Data Processing Inequality

A very intuitive yet powerful inequality in information theory is the data processing inequality.

Lemma: If random variable X, Y and Z form a Markov chain 
X \rightarrow Y \rightarrow Z, then I(X;Y) \ge I(X;Z).

The great thing about the inequality is that unlike some results in information theory, it works for both discrete and continuous random variables. (Actually it works even for mixed variables with some continuous and some discrete.) Let’s show it assuming variables are continuous.

Proof: I(X;Z)=h(X)-h(X|Z)\overset{(a)}{\le} h(X)-h(X|Y,Z)
\overset{(b)}{=}h(X)-h(X|Y)=I(X;Y), where (a) is because h(X|Y)-h(X|Y,Z)=I(X;Z|Y)\ge 0 and (b) is from X\rightarrow Y\rightarrow Z. \Box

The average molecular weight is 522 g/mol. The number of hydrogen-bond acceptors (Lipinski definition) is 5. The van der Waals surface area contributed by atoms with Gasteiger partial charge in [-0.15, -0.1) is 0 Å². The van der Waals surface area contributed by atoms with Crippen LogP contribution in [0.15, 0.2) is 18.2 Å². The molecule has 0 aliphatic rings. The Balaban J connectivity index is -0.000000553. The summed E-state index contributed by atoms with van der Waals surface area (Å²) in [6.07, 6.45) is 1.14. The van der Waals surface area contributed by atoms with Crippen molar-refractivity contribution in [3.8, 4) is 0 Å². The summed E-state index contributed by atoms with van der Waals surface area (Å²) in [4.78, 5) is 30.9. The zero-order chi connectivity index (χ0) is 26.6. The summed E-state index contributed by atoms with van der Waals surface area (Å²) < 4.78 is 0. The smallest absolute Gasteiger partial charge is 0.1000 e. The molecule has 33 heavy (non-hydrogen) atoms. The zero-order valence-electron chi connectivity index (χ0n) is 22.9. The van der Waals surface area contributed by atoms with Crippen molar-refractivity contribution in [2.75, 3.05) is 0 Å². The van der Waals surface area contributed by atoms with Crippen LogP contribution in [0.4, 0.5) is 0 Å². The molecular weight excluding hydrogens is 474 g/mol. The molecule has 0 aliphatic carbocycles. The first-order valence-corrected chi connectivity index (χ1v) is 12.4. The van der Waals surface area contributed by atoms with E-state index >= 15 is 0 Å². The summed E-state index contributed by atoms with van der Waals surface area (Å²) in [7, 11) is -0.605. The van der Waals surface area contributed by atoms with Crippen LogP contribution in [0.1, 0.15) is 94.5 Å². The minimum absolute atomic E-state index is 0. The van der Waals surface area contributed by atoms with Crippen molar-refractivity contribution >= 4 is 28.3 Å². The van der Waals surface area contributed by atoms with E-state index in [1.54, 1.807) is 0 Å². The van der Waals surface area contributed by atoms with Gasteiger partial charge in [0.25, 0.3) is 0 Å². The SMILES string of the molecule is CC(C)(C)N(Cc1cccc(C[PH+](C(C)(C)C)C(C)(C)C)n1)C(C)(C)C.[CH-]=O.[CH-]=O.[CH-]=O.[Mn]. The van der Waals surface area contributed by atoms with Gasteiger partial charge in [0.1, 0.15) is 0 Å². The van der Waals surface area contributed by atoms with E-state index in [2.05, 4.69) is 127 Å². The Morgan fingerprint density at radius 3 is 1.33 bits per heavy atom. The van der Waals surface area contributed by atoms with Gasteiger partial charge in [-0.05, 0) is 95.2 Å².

Note that we can use this simple inequality to show some rather nontrivial result. Consider continuous random variable X and a continuous reversible function f(\cdot). Let Y=f(X). Note that in general we have h(Y)\neq h(X) even though we H(Y)=H(X) if X were discrete. However, for any other continuous random variable Z, h(Z|X)=h(Z|Y) always holds. This can be easily seem noting that both Y\rightarrow X\rightarrow Z and X\rightarrow Y\rightarrow Z hold as f(\cdot) is reversible. Thus we have both I(X;Z) \ge I(Y;Z) and I(Y;Z) \ge I(X;Z), and therefore I(Y;Z)=I(X;Z)\Rightarrow h(Z)-h(Z|Y)=h(Z)-h(Z|X)
\Rightarrow h(Z|Y)=h(Z|X). One may also prove it with first principle but it is going to be quite a bit harder.

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